Modern slavery risks in Australian supply chains will be easier to identify with the launch of a new website on World Day Against Trafficking in Persons.
The Online Register for Modern Slavery Statements will act as a central website for statements from thousands of large businesses required to comply with the Government’s landmark
Modern Slavery Act 2018.
“This is the world’s first, government-run website of its kind, and will provide Australian consumers, investors and civil society with an unprecedented window into the global supply chains that produce the goods and services we use every day,” Assistant Minister for Customs, Community Safety and Multicultural Affairs, the Hon Jason Wood MP said.
“This important initiative will galvanise efforts to clean up supply chains in Australia and around the world by significantly increasing supply chain transparency. From today, entities required to comply with the Modern Slavery Act can upload their statements directly to the website, where they will be freely accessible and searchable.”
Under the Modern Slavery Act, large entities in the Australian market with annual consolidated revenue of at least AU$100 million must produce annual statements outlining their actions to address modern slavery risks in their global operations and supply chains. The first statements will be published on the website from August 2020.
The launch of the website is complemented by a new toolkit of resources to support government procurement officers to respond to modern slavery risks in Government’s procurement activities.
“As Government, we are committed to leading by example in the fight against modern slavery. These resources provide practical anti-slavery tools for procurement officers, including an e-learning module, supplier questionnaire, tender guidance and a risk assessment tool,”Assistant Minister Wood said.
The Government’s launch of the online register was welcomed by business groups and the Law Council of Australia.
The Chief Executive of the Business Council of Australia, Jennifer Westacott AO, said the establishment of a Modern Slavery Act was a critical step in ending the scourge of modern slavery.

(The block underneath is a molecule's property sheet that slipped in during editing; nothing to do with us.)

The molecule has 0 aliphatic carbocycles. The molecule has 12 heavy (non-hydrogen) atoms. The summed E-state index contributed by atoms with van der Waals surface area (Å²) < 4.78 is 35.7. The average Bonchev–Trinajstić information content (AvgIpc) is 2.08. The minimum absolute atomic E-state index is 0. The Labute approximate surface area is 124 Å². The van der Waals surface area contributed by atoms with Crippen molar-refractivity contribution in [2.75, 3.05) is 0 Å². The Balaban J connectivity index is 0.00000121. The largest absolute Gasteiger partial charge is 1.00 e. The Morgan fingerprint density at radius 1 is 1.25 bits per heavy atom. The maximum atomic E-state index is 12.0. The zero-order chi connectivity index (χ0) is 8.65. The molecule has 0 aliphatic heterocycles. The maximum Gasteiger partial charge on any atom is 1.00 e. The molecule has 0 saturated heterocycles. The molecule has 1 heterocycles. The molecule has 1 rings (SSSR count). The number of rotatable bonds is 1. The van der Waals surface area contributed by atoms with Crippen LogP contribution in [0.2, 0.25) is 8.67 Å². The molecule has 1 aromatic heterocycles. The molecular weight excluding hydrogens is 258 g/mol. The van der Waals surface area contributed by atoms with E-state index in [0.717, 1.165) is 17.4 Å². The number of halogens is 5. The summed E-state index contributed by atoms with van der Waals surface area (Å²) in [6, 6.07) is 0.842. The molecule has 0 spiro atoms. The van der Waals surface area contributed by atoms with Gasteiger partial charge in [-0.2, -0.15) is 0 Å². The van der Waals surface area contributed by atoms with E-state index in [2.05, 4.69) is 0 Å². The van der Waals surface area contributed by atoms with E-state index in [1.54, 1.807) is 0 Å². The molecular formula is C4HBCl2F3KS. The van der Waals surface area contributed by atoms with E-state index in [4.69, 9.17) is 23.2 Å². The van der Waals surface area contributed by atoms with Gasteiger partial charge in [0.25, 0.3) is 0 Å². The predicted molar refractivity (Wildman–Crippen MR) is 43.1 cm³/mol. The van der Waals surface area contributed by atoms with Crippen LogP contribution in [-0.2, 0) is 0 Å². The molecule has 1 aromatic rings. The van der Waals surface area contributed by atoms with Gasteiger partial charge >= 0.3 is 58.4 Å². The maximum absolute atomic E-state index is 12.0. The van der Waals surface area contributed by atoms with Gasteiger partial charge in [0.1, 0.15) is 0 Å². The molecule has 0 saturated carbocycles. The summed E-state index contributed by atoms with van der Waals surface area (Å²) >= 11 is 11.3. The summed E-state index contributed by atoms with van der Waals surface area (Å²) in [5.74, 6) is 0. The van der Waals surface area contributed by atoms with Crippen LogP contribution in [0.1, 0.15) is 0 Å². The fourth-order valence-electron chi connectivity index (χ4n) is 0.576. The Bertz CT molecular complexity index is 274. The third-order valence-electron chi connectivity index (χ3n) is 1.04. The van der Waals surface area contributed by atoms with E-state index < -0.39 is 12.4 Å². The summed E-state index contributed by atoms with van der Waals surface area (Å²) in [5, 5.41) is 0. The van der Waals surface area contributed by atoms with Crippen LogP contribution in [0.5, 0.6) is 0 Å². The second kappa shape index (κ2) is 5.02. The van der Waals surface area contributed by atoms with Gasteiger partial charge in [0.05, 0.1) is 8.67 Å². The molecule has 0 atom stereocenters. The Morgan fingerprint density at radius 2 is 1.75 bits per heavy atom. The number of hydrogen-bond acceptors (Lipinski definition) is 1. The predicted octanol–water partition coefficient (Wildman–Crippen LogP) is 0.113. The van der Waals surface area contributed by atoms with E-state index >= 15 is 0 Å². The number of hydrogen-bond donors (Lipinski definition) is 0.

“Business has led the way in combating modern slavery and we are proud to be a long-standing supporter of the Act. Greater transparency will drive even better standards and help put an end to this abhorrent practice,” Ms Westacott said.
The Chief Executive of the national employer association Ai Group, Innes Willox, said all businesses need to be aware of the risk of modern slavery.
The risk of modern slavery in supply chains is a matter all businesses should be are aware of and take strong action against. There is no place for modern slavery in any community and it should be eradicated,” Mr Willox said.
The President of the Law Council of Australia, Pauline Wright, welcomed the launch of the register.
“The Law Council of Australia, as a strong and consistent advocate for a national Modern Slavery Act, welcomes this historic and world first government initiative by the Federal Government to establish a Modern Slavery report register which will be online and hence open and accessible to all citizens,” Ms Wright said.
Assistant Minister Wood said today’s announcements will further strengthen the Government’s strong, collaborative response to modern slavery.
“Modern slavery has no place in our communities or the supply chains of our goods and services and collaboration between Government, business and civil society is key to combating this crime. We consulted closely with business and civil society to develop the Modern Slavery Act and we continue to work proactively with business and civil society to implement the legislation, including through the Modern Slavery Expert Advisory Group and the National Roundtable on Human Trafficking and Slavery,” Assistant Minister Wood said.
Modern slavery is a term used to describe serious exploitation including human trafficking, servitude and forced labour. It does not include practices like substandard working conditions or underpayment of workers. The Australian Institute of Criminology estimates there are up to 1,900 victims of modern slavery in Australia. Globally, the United Nations estimates there are over 40 million modern slavery victims.
The Online Register for Modern Slavery Statements and toolkit are available at